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Process family engineering in the automotive domain

Software architecture development and case study
: Bayer, J.; Forster, T.; Giese, C.; Lehner, T.; Schaude, M.; Schnieders, A.; Sommer, P.; Weiland, J.

Fulltext urn:nbn:de:0011-n-493253 (2.5 MByte PDF)
MD5 Fingerprint: 1d55ab82235501e113175033a8da2ba3
Created on: 21.11.2006

Kaiserslautern, 2006, VII, 68 pp.
IESE-Report, 131.06/E
Reportnr.: 131.06/E
Report, Electronic Publication
Fraunhofer IESE ()
PESOA; product line engineering; meta model; Unified Modeling Language (UML); variant-rich process; feature modeling; automotive industry; process family

In the automotive industry, embedded control processes determine the most important characteristics of the developed embedded systems. The variety of product variants driven by embedded systems calls for appropriate concepts for handling the variability in embedded control processes.
In PESOA, we developed process family engineering, an approach to software product line engineering that takes into account the importance of control processes in the development of embedded control systems. In this approach control processes, as used for specifying control systems in the automotive domain, are the central artifact in a process family infrastructure. Thus, they are used to determine the scope of the process family, to differentiate the process family members, and to specify a member of the process family, and to drive code generators for the efficient assembly of product family members.
This technical report discusses the application of these concepts within the automotive domain. It presents a concrete software architecture that implements these process family engineering concepts, which are also known as the "PESOA process". This software architecture provides the foundation for the "Windshield Wiper" case study, the second main subject of this report. This case study consists in the appliance of the software architecture to a concrete example, the "Windshield Wiper". It comprises all phases of the PESOA process, from domain scoping up to concrete product instances, tested on an appropriate hardware platform.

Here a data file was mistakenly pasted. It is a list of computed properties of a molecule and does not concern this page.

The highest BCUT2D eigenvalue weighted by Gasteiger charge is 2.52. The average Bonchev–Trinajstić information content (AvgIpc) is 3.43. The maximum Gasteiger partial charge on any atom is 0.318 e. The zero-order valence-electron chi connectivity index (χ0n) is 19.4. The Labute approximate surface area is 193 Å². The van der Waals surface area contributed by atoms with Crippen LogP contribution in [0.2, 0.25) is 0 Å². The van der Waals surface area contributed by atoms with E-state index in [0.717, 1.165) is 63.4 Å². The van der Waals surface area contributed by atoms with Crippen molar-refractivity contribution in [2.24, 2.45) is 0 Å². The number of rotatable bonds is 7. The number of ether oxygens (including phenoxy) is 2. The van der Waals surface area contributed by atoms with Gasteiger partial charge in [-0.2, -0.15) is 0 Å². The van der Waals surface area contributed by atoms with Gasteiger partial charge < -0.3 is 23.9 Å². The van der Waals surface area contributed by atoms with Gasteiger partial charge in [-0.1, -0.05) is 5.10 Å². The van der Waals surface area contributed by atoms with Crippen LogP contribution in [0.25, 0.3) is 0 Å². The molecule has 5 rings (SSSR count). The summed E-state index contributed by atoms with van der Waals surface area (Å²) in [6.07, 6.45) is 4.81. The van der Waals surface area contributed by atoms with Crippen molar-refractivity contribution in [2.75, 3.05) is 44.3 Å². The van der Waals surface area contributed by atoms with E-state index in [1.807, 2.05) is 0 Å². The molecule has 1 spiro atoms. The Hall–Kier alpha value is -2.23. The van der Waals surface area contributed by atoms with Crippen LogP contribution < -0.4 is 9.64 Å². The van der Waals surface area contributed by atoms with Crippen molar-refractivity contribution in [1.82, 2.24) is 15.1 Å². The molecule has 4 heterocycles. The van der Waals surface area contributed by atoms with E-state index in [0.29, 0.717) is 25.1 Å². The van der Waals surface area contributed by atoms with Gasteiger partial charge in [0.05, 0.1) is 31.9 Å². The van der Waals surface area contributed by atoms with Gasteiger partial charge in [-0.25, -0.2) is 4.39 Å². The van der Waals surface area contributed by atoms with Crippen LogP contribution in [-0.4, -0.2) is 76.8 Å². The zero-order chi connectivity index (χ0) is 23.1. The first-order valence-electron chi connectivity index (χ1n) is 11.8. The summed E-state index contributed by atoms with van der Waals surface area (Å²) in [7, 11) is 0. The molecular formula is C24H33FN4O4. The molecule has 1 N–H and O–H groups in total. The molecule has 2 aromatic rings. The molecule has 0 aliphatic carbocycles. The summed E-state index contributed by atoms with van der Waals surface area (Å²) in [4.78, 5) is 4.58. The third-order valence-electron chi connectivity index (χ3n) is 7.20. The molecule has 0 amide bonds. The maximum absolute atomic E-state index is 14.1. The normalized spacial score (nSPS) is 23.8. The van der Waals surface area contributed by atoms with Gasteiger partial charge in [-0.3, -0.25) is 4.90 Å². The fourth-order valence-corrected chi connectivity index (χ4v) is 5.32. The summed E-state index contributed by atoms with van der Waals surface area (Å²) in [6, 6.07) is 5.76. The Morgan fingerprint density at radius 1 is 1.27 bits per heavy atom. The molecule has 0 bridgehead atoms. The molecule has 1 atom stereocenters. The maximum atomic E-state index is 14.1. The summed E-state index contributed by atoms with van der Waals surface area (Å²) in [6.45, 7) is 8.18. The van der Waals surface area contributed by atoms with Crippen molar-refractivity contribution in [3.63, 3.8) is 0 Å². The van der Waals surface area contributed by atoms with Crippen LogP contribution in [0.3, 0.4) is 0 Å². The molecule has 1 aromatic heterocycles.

The report finishes with a discussion of the advantages and disadvantages, i.e. the boundaries of the PESOA approach within the automotive domain.

Introduction S.1-77
1 Introduction S.1-2
2 Scoping and Domain Analysis in the Automotive Domain S.3-6
- 2.1 Concepts and Software Architecture S.3
- 2.2 Windshield Wiper Example S.4-6
Table of Contents S.7
3 Domain Design in the Automotive Domain S.7-27
- 3.1 Concepts S.7-9
- 3.2 Software Architecture of the Rational Software Modeler and Decision Modeler Tool coupling S.10-16
- 3.2.1 The Integration Solution S.10-12
- 3.2.2 Requirements S.13-14
- 3.2.3 Architecture S.15-16
- 3.3 Windshield Wiper Example S.17-27
4 Domain Implementation in the Automotive Domain S.28-35
- 4.1 Concepts and Software Architecture S.28
- 4.2 Windshield Wiper Example S.28-35
5 Application Analysis in the Automotive Domain S.36-37
- 5.1 Concepts and Software Architecture S.36
- 5.2 Windshield Wiper Example S.36-37
6 Application Design in the Automotive Domain S.38-56
- 6.1 Concepts S.38-39
- 6.2 Software Architecture S.40-45
- 6.3 Windshield Wiper Example S.46-56
7 Application Implementation in the Automotive Domain57 S.57-62
- 7.1 Concepts and Software Architecture S.57
- 7.2 Windshield Wiper Example S.58-62
8 Conclusions S.63-65
- Abbreviations S.65
References S.66